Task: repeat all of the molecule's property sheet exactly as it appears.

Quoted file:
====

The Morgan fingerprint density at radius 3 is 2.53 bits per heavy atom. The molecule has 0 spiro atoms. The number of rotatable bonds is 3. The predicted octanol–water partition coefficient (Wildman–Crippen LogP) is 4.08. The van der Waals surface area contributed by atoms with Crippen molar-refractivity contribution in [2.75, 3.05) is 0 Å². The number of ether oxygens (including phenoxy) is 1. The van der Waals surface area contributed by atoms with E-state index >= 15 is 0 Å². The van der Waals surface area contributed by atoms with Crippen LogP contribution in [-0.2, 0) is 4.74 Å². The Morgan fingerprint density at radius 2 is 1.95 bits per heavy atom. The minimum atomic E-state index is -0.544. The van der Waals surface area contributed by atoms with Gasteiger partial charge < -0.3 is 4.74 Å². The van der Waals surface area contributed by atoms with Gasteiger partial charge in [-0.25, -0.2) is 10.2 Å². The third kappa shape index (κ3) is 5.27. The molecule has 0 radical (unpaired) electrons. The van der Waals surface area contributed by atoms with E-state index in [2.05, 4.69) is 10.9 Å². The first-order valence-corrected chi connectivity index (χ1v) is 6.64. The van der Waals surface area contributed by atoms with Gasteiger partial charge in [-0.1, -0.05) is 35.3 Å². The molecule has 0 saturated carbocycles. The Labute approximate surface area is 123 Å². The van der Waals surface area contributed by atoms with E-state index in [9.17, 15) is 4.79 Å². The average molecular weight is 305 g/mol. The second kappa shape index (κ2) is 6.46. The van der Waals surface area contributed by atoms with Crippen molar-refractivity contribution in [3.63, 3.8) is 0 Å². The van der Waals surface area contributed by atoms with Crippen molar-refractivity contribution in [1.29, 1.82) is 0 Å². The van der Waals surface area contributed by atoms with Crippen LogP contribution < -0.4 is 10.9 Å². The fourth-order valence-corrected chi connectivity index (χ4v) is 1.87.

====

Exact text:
The Morgan fingerprint density at radius 3 is 2.53 bits per heavy atom. The molecule has 0 spiro atoms. The number of rotatable bonds is 3. The predicted octanol–water partition coefficient (Wildman–Crippen LogP) is 4.08. The van der Waals surface area contributed by atoms with Crippen molar-refractivity contribution in [2.75, 3.05) is 0 Å². The number of ether oxygens (including phenoxy) is 1. The van der Waals surface area contributed by atoms with E-state index >= 15 is 0 Å². The van der Waals surface area contributed by atoms with Crippen LogP contribution in [-0.2, 0) is 4.74 Å². The Morgan fingerprint density at radius 2 is 1.95 bits per heavy atom. The minimum atomic E-state index is -0.544. The van der Waals surface area contributed by atoms with Gasteiger partial charge < -0.3 is 4.74 Å². The van der Waals surface area contributed by atoms with Gasteiger partial charge in [-0.25, -0.2) is 10.2 Å². The third kappa shape index (κ3) is 5.27. The molecule has 0 radical (unpaired) electrons. The van der Waals surface area contributed by atoms with E-state index in [2.05, 4.69) is 10.9 Å². The first-order valence-corrected chi connectivity index (χ1v) is 6.64. The van der Waals surface area contributed by atoms with Gasteiger partial charge in [-0.1, -0.05) is 35.3 Å². The molecule has 0 saturated carbocycles. The Labute approximate surface area is 123 Å². The van der Waals surface area contributed by atoms with E-state index in [9.17, 15) is 4.79 Å². The average molecular weight is 305 g/mol. The second kappa shape index (κ2) is 6.46. The van der Waals surface area contributed by atoms with Crippen molar-refractivity contribution in [3.63, 3.8) is 0 Å². The van der Waals surface area contributed by atoms with Crippen molar-refractivity contribution in [1.29, 1.82) is 0 Å². The van der Waals surface area contributed by atoms with Crippen LogP contribution < -0.4 is 10.9 Å². The fourth-order valence-corrected chi connectivity index (χ4v) is 1.87.